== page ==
It is no secret that news organizations, newspapers in particular, are being buffeted by the winds of change. In What Is Happening to the News: The Information Explosion and the Crisis in Journalism, Jack Fuller sets out to understand why disciplined professional journalism has lost so much of its mindshare to new media – websites, blogs, podcasts, YouTube, email, Google alerts, cable television, computer games, talk radio, Facebook and other social media.
The answer, he concludes, is that the industry has got a flawed model of human nature. What he calls the Standard Model of Professional Journalism – accuracy, disinterestedness, independence, and a bright line between fact and opinion – is built on imperfect foundations. The challenge, he says, is to build a new model, grounded on a deeper understanding of human nature.
Fuller is among the most thoughtful editors in the business. A former Justice Department attorney, novelist, and musician, he ran the Chicago Tribune for many year. As president of Tribune Corp., its corporate parent, he negotiated the purchase in 2000 of the Times Mirror Co., which brought with it the Los Angeles Times, the Baltimore Sun, Newsday and the Hartford Courant. He retired in 2003, just as the newspaper industry began to go over the waterfall, not long after his boss disparaged the five Pulitzer Prizes the Los Angeles Times had just won, not long before minority shareholders forced a bust-up that drove the company into the hands of real estate developer Sam Zell and, soon thereafter, into bankruptcy. .
Since then Fuller has been on a journey among the philosophers, neuroscientists and evolutionary psychologists, trying to figure out the momentous changes that have been taking place in the news industry as the World Wide Web grew around it. What Is Happening to the News will be read carefully in journalism schools and around the fleet by news junkies – wherever news theory is done.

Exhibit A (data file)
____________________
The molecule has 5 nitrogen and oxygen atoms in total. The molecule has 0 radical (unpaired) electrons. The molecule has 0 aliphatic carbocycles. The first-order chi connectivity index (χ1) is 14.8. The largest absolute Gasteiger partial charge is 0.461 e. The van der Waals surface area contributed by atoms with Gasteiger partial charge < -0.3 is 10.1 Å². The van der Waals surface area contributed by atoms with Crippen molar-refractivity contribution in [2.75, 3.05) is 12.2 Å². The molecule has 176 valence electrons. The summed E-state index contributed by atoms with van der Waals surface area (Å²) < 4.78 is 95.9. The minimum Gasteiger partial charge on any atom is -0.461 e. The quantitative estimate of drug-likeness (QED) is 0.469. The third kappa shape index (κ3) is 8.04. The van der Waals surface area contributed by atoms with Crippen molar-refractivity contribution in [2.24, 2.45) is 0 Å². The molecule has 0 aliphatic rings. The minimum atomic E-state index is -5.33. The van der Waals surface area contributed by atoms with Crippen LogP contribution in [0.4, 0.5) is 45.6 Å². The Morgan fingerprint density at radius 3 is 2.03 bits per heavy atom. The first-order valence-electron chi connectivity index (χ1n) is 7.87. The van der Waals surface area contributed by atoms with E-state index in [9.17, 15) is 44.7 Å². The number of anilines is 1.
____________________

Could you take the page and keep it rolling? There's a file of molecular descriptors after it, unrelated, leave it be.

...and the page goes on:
For civilians, its greatest attraction may be its instructive review of the exploding highbrow literature of the sciences of the brain and philosophers of mind: Antonio Damasio (Descartes’ Error: Emotion, Reason, and the Human Brain), Joseph LeDoux (The Emotional Brain: The Mysterious Underpinnings of Our Emotional Life), Daniel Dennett (Darwin’s Dangerous Idea: Evolution and the Meanings of Life), Steven Pinker (The Blank Slate: The Modern Denial of Human Nature), Neil Shubin (Your Inner Fish: A Journey Into the 3.5 Billion-Year History of the Human Body), Martha Nussbaum (Upheavals of Thought: The Intelligence of Emotions) and Ronald DeSousa (The Rationality of Emotion). He has a special affinity for the French philosopher Maurice Merleau-Ponty (“Ambiguity is the essence of human existence”).
Fuller is especially interested in the various systemic biases that have been engineered into our brains by the pressure of natural selection. We are more interested in bad news than good, in what has happened recently than in the distant future or past, in conflict with our foes than cooperation with out friends, in stories than statistics. And, of course, we are reliably interested in the lives of celebrities, perhaps, it turns out, because the social currency of their lives helps bind large and socially disparate groups together.
Neuroscience explains the origins of these curiosities, says Fuller, but leaves unanswered the question that journalists must ask themselves: should said curiosities be indulged? “The pressure to say yes has more intensity today than at any time in the past hundred years. But our need to understand the complex world around us has also become more intense. …. Understanding the ways of the brain does not give a complete answer, but it is a strong start.”